Saturday, March 01, 2008

El Angel - Bio-Paradise

My visit on February 26 to Carchi Province further brought out the many contradictions that exist in Ecuador. Heavy dependence on pesticides and fertilizers have made cost of production higher than purchasing potatoes, the main crop for campesinos in what was once a very productive area (I'll be writing more later...)

At the same time Carchi, located in the northern highlands near the border of Colombia (where young people are often abducted by para-military groups) has some of the most gorgeous and mysterious landscape in the region.

El Angel Reserve (above), located just a few minutes from the settlement of the same name, has a cool climate and is home to a variety of flora, such as the unique frailejón plant. Home to a large number of highland lakes and forests, the Reserve is the habitat of a variety of mammals, such as deer, rabbit and the paramo fox, and a slew of endemic bird species.

The village of El Angel with just 5,300 inhabitants seems, on the surface, to be just a typical village. Indigenous women stroll its streets carrying babies in their arms and items to sell in the market on their backs. Roosters crow at all hours, accompanied by braying donkeys. But strolling the streets one sees the first irony. Virtually all the streets have well maintained sidewalks with wheelchair and bicycle ramps. Try finding that in a city in the U.S. Midwest!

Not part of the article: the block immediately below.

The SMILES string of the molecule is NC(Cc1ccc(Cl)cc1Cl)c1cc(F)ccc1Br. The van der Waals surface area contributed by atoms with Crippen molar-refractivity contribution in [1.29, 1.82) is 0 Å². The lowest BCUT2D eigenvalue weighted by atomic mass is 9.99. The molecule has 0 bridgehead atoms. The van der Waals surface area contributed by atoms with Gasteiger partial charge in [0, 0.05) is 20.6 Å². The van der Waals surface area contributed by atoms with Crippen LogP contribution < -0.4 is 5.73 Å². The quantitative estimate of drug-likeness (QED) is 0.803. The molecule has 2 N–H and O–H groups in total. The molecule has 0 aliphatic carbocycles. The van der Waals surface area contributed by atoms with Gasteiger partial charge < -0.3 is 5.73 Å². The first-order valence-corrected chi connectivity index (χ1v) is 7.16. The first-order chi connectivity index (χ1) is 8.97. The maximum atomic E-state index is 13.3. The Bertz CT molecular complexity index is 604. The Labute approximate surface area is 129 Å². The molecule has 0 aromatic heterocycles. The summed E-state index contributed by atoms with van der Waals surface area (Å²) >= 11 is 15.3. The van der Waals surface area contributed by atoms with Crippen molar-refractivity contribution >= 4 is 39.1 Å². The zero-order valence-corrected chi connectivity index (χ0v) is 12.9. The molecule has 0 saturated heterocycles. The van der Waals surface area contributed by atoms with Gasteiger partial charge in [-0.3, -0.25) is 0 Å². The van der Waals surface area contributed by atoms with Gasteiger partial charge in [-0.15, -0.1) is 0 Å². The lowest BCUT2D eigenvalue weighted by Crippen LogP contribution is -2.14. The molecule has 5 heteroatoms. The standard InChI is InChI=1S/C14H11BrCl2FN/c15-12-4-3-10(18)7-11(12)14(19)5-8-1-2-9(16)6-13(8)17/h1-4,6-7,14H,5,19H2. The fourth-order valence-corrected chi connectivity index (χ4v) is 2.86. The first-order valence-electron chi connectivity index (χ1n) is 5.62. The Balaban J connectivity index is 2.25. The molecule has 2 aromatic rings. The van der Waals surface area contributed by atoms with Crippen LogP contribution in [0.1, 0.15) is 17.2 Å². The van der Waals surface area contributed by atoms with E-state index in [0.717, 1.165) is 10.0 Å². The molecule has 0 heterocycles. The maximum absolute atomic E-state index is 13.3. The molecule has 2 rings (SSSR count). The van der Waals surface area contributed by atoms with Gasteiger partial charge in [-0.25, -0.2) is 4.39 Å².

From the distance, the cathedral in the middle of town is impressive but not that remarkable for Latin America. Like many public spaces in Ecuador, it is surrounded by beautiful and sometimes quirky public art.

The real shock is another square (below) behind the church featuring the jaw-dropping topiaries of Jose Franco Guerrero, better known for his similar work in the cemetery in Tulcán. This park would be remarkable in Paris or Buenos Aires. To find it in a remote Ecuadorian village further builds my case made in my previous post comparing Quito to San Francisco.

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